Re: [rtcweb] Signalling, SDP, and the way we think about interconnecting RTCWEB applications

Iñaki Baz Castillo <ibc@aliax.net> Sat, 15 October 2011 08:43 UTC

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Date: Sat, 15 Oct 2011 10:43:37 +0200
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From: =?UTF-8?Q?I=C3=B1aki_Baz_Castillo?= <ibc@aliax.net>
To: Ted Hardie <ted.ietf@gmail.com>
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Subject: Re: [rtcweb] Signalling, SDP, and the way we think about interconnecting RTCWEB applications
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2011/10/15 Ted Hardie <ted.ietf@gmail.com>;:
> On Fri, Oct 14, 2011 at 2:41 PM, Iñaki Baz Castillo
>>
>> IMHO RTCweb (specially the JS API for managing media sessions) must be
>> designed in a way that it's possible for a developer to implement a
>> SIP client in JavaScript or another custom signaling protocol having a
>> gateway that maps it to/from SIP. This means that SIP features as
>> parallel forking, early media, conference... should be possible using
>> the RTCweb JavaScript API.
>
> Do you think you could support SIP identity with a javascript client?

Yes. The spec (RFC 4474) does NOT mandate that the SIP client MUST to
have a list of CA's and verify the retrieved certificate by itself. A
JavaScript client receiving an incoming INVITE with Identity and
Identity-Info header could make a webservice call (i.e. using AJAX)
and ask its web server to retrieve it and verify it in behalf of the
client. And still that is SIP.

So yes, I could support SIP Indentity with a JavaScript client.


>> So, assuming that there MUST NOT exist a *standard* signaling protocol
>> for federation in RTCweb, what is the purpose of speaking about
>> "federation"?
>
> I don't think RFC 2119 MUST NOTs belong here.
>
> Understanding federation as a use case does not mandate a "one ring to rule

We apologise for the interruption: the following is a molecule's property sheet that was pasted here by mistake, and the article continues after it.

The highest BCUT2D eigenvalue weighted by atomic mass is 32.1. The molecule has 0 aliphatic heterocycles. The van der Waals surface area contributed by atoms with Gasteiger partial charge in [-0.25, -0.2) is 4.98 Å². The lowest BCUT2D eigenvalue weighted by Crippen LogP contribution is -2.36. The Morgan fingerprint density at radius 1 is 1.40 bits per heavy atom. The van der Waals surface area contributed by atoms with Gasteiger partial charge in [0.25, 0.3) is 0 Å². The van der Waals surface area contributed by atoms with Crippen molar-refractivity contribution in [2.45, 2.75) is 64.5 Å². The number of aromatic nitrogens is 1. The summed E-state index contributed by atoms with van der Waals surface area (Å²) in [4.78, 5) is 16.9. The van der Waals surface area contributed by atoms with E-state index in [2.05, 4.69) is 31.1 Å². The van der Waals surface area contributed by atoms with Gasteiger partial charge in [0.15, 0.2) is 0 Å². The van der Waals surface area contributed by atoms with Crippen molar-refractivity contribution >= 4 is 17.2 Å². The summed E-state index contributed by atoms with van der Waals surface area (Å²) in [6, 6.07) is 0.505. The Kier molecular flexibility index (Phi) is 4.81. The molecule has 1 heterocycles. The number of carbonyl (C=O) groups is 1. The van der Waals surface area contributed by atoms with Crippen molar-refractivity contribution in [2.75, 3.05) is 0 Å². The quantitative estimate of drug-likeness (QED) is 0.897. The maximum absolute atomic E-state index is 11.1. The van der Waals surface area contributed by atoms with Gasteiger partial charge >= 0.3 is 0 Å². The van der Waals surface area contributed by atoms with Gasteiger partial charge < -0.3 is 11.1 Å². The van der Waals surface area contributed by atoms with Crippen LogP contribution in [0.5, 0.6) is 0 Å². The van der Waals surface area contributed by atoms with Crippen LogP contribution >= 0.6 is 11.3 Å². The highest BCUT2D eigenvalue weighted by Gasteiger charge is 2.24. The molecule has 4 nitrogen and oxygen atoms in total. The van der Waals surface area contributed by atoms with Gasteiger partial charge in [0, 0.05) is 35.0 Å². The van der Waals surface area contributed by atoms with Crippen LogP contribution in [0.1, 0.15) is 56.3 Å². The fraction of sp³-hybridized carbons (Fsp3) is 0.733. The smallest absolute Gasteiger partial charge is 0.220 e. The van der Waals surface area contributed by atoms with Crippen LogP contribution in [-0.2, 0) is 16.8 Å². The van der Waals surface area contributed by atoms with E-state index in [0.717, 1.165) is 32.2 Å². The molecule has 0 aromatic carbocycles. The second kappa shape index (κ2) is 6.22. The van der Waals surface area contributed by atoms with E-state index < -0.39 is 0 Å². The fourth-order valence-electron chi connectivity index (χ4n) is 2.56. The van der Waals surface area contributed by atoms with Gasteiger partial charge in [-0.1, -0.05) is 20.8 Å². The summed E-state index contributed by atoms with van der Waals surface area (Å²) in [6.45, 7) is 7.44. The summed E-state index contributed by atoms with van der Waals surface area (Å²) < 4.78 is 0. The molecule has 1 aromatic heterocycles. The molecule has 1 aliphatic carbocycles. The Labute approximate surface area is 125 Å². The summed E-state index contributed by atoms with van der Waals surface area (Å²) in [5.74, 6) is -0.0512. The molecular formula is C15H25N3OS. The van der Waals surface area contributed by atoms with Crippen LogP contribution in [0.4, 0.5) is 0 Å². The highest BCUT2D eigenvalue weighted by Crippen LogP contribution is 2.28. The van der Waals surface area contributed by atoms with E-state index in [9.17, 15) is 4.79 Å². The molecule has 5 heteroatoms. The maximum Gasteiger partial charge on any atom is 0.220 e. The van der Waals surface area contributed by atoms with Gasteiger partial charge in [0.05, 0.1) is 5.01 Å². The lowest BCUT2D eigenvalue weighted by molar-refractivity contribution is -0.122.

> them all" approach to federation.  We could define one (as XMPP defines how
> different XMPP servers pass traffic among themselves).  That would not
> mandate that all servers use it.  We could also choose not to define one,
> but if we support the use case, we would have to understand what the minimal
> set of data that had to be pass over the protocols implementing the
> federation would be, what security is required, and so on.

So just imagine that SIP is used for federation and make the
requirements assuming that.


>> Probably we all are speaking about the same concept, but
>> for me "federation" means a RTCweb server communicating with other
>> RTCweb server. If Hadriel and you meant "RTCweb server communicating
>> with a SIP network" then I repeat my first paragraph :)
>>
>> So in order to accomplish with requirements of Hadriel we need to make
>> the RTCweb client stack and the RTCweb JavaScript API flexible enough
>> so all (or most of) the SIP features can be implemented in JavaScript
>> (I mean "audio/video features" since all the signaling can already be
>> coded in different ways).
>>
>> Hope it's more clear now.
>>
>
> Well, given that you don't believe in the need for a protocol here at all,

A protocol is needed, of course. But not a *specific* protocol.


> but only an incredibly flexible API, it seems a bit unclear why you're not
> making these points on the W3C public mailing list for this activity.

I expect such work must come once the requirements for such API are
done in this WG.


> A truly well structured API here will imply, at least in my view, at least a
> common model for negotiation and a common set of structured data to be
> passed via this javascript-implemented protocol.  Doing that without
> defining a standard protocol is actually harder than doing it while defining
> a protocol.
>
> I've heard the various arguments against defining one, but none of them
> seems to stand up against the base fact that you can have a standard
> protocol--known to be available--without restricting the ability to create
> proprietary protocols using the same API.

There have been lot of arguments contrary to defining a "default
signaling protocol". I don't want to repeat them again, but neither
answer as if they don't exist.


Regards.


-- 
Iñaki Baz Castillo
<ibc@aliax.net>;